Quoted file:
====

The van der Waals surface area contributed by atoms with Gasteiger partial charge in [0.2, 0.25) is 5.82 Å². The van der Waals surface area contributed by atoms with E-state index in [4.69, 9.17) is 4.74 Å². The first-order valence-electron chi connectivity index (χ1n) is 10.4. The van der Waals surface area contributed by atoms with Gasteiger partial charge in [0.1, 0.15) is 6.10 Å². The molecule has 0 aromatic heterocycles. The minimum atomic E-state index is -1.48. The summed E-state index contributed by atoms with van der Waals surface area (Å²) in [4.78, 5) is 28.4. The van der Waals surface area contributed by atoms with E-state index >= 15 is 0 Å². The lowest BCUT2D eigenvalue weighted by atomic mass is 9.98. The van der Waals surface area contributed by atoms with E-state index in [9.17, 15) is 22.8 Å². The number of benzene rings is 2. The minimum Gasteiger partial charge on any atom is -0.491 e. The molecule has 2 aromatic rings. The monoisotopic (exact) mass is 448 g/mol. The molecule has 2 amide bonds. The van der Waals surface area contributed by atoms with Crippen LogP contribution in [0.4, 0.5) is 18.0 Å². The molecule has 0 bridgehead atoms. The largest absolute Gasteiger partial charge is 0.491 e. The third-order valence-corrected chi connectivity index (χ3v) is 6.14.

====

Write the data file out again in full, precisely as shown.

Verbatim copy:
The van der Waals surface area contributed by atoms with Gasteiger partial charge in [0.2, 0.25) is 5.82 Å². The van der Waals surface area contributed by atoms with E-state index in [4.69, 9.17) is 4.74 Å². The first-order valence-electron chi connectivity index (χ1n) is 10.4. The van der Waals surface area contributed by atoms with Gasteiger partial charge in [0.1, 0.15) is 6.10 Å². The molecule has 0 aromatic heterocycles. The minimum atomic E-state index is -1.48. The summed E-state index contributed by atoms with van der Waals surface area (Å²) in [4.78, 5) is 28.4. The van der Waals surface area contributed by atoms with E-state index >= 15 is 0 Å². The lowest BCUT2D eigenvalue weighted by atomic mass is 9.98. The van der Waals surface area contributed by atoms with E-state index in [9.17, 15) is 22.8 Å². The number of benzene rings is 2. The minimum Gasteiger partial charge on any atom is -0.491 e. The molecule has 2 aromatic rings. The monoisotopic (exact) mass is 448 g/mol. The molecule has 2 amide bonds. The van der Waals surface area contributed by atoms with Crippen LogP contribution in [0.4, 0.5) is 18.0 Å². The molecule has 0 bridgehead atoms. The largest absolute Gasteiger partial charge is 0.491 e. The third-order valence-corrected chi connectivity index (χ3v) is 6.14.